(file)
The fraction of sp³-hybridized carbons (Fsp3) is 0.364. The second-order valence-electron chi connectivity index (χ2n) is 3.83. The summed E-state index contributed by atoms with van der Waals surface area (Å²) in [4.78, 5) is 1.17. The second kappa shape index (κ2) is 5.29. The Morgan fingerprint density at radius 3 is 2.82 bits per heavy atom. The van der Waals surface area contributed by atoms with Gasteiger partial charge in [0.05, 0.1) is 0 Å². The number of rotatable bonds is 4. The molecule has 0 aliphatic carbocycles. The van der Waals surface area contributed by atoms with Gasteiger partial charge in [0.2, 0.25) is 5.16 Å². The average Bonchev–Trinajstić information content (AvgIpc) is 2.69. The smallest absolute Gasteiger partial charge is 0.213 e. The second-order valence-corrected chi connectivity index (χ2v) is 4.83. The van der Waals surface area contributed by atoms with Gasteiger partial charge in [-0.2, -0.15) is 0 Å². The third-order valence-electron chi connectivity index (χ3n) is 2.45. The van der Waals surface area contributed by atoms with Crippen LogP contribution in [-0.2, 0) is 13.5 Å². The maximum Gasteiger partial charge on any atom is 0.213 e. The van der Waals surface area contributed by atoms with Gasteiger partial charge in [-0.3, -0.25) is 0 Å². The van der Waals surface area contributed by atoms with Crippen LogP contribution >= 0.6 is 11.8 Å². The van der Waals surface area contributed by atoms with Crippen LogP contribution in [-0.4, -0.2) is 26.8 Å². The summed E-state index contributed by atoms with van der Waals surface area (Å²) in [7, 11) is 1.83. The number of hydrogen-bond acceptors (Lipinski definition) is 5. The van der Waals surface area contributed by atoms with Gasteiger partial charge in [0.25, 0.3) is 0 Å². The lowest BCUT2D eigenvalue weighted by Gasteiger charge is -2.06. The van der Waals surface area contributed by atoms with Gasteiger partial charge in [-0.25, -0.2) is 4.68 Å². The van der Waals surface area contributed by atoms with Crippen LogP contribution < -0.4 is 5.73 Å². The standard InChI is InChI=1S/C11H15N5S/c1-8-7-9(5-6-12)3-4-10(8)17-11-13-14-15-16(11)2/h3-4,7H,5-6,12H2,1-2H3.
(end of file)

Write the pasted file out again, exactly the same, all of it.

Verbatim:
The fraction of sp³-hybridized carbons (Fsp3) is 0.364. The second-order valence-electron chi connectivity index (χ2n) is 3.83. The summed E-state index contributed by atoms with van der Waals surface area (Å²) in [4.78, 5) is 1.17. The second kappa shape index (κ2) is 5.29. The Morgan fingerprint density at radius 3 is 2.82 bits per heavy atom. The van der Waals surface area contributed by atoms with Gasteiger partial charge in [0.05, 0.1) is 0 Å². The number of rotatable bonds is 4. The molecule has 0 aliphatic carbocycles. The van der Waals surface area contributed by atoms with Gasteiger partial charge in [0.2, 0.25) is 5.16 Å². The average Bonchev–Trinajstić information content (AvgIpc) is 2.69. The smallest absolute Gasteiger partial charge is 0.213 e. The second-order valence-corrected chi connectivity index (χ2v) is 4.83. The van der Waals surface area contributed by atoms with Gasteiger partial charge in [-0.2, -0.15) is 0 Å². The third-order valence-electron chi connectivity index (χ3n) is 2.45. The van der Waals surface area contributed by atoms with Crippen LogP contribution in [-0.2, 0) is 13.5 Å². The maximum Gasteiger partial charge on any atom is 0.213 e. The van der Waals surface area contributed by atoms with Gasteiger partial charge in [-0.3, -0.25) is 0 Å². The van der Waals surface area contributed by atoms with Crippen LogP contribution >= 0.6 is 11.8 Å². The van der Waals surface area contributed by atoms with Crippen LogP contribution in [-0.4, -0.2) is 26.8 Å². The summed E-state index contributed by atoms with van der Waals surface area (Å²) in [7, 11) is 1.83. The number of hydrogen-bond acceptors (Lipinski definition) is 5. The van der Waals surface area contributed by atoms with Gasteiger partial charge in [0.25, 0.3) is 0 Å². The lowest BCUT2D eigenvalue weighted by Gasteiger charge is -2.06. The van der Waals surface area contributed by atoms with Gasteiger partial charge in [-0.25, -0.2) is 4.68 Å². The van der Waals surface area contributed by atoms with Crippen LogP contribution < -0.4 is 5.73 Å². The standard InChI is InChI=1S/C11H15N5S/c1-8-7-9(5-6-12)3-4-10(8)17-11-13-14-15-16(11)2/h3-4,7H,5-6,12H2,1-2H3.